Here is how we have generally interpreted the 4th amendment:  The legislative branch sets the ground rules, as followed by the Administration.  The administrations selection of targets is reviewed by the Judiciary (warrants) and is also subject to later review at trial (via the admissibility of evidence).  What we try to avoid is allowing the same person to set the rules, choose the target, and perform the surveillance, all in secret and without outside review.  The problems with the NSA wiretapping program is not that it is wrong per se, but that it may violate this process.  The administration is claiming the right to choose the target and perform the surveillance under the own rules and in secret with no possibility of review.   

Declaration of War Needs to Mean Something Again

If there is any part of the constitution that has really gone by the wayside in the last 50 years it is the provisions around declaration of war.  Over the past decades, president's have claimed the power to move forces into action, not just defensively but offensively, without a Congressional declaration of war.  And Hinderaker sees the declaration of war, or the Authorization to Use Military Force
(AUMF) as irrelevant to the legality of warrant-less national security
searches.  He is arguing that the President in his CinC power may search without warrant if it is substantially to fight an enemy.  And, absent an AUMF or a declaration of war, who decides if a group or nation or person is an enemy?  why, the President does.  And, who determines if a surveillance is necessary to fight this enemy? Why, yes, the President does as well.  And who reviews these decisions to make sure the President hasn't chosen to search or wiretap, under the pretext of national security, communists in Hollywood, Martin Luther King, or a self-generated "enemies list" -- no one, I mean, no Administration official in this country would ever do those things, would they?

I have increasingly come to the belief that the AUMF, or declaration of war, is supposed to mean something. (I am not a Constitutional scholar, and don't want to hear about how I don't understand such and such precedent* -- this is my own interpretation).  If one goes back to my first argument above, that all people, not just citizens, are constitutionally protected from our government searching or detaining them without warrant, then the declaration of war is that formal step that is necessary to free the CinC from these restrictions vis a vis a certain named and defined enemy.  The declaration of war, or AUMF, is effectively then the mass warrant, that gives the president the right in his role as CinC to attack those folks with our troops and detain them and spy on them, etc.  And even then, this is not without limit, since none of us are very happy with the Japanese detention precedent in WWII.  This view of the declaration of war is more consistent with the original notion of separation of powers than is the "administration can do anything to protect national security" view.  It allows the President pretty free reign to fight an enemy, including the types of tactics under dispute, but only after the body the founders considered the most sober had approved the war and the enemy (by sober I mean as envisioned by the founding fathers, and not as demonstrated in recent supreme court nomination hearings).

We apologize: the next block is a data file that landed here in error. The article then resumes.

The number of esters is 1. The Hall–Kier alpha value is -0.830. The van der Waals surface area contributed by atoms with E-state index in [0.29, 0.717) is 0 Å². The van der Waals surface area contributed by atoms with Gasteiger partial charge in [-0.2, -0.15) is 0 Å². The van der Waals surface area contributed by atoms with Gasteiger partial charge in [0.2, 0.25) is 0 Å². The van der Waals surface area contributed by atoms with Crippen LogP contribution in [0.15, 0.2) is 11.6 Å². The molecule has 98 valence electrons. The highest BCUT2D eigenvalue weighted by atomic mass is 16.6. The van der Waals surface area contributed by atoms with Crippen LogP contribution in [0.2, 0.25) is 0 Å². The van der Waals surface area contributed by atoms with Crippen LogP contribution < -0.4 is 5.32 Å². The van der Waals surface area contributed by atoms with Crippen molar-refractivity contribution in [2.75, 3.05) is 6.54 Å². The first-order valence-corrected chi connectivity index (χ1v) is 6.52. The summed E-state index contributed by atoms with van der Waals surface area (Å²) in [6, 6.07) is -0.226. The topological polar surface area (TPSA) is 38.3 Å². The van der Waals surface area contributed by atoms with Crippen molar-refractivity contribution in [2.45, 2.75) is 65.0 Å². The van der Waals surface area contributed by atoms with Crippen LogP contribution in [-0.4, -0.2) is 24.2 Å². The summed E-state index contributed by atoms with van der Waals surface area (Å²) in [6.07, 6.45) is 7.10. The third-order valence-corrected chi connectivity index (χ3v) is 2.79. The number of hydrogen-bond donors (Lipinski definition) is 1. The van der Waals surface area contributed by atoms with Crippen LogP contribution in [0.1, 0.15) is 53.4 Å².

This obviously makes a declaration of war a BIG DEAL, which it should be, rather than just a set piece vote ratifying what the president seems hellbent to do anyway or a statement of moral support, along the lines of a "we support the troops" resolution.  It means that the Congress, god forbid, actually needs to treat the vote with some responsibility and understand the implications of what they are voting for, or else modify the AUMF or articles of war with specific limitations of scope.  And it means Congress needs to think twice and maybe three times before authorizing war against something as nebulous as "A Qaeda" or "terrorism".  And it means that GWB probably is doing nothing illegal, at least in the programs as discovered, but it doesn't mean that the courts or Congress can't change that in the future.

* Constitutional scholars live and die by the great god "precedent", and certainly the legal system would be thrown into disarray if court decisions did not provide precedents for later decisions.  All predictability in the system would vanish.  However, it is more than OK from time to time to go back to the original words of the Constitution to see if the march of serial precedent has somehow taken us off course.  I often liken this to a copier machine.  If you take a plain piece of paper, and copy it, and then copy the copy, and then copy that copy, etc. through twenty or thirty generations, you will end up with a paper that is supposed to be a copy of the original, but in fact is covered with spots and other artifacts that were not on the original.  A series of court precedents can also create such artifacts that can only really be identified not from looking at the last precedent it was built on, but going all the way back to the original Constitution.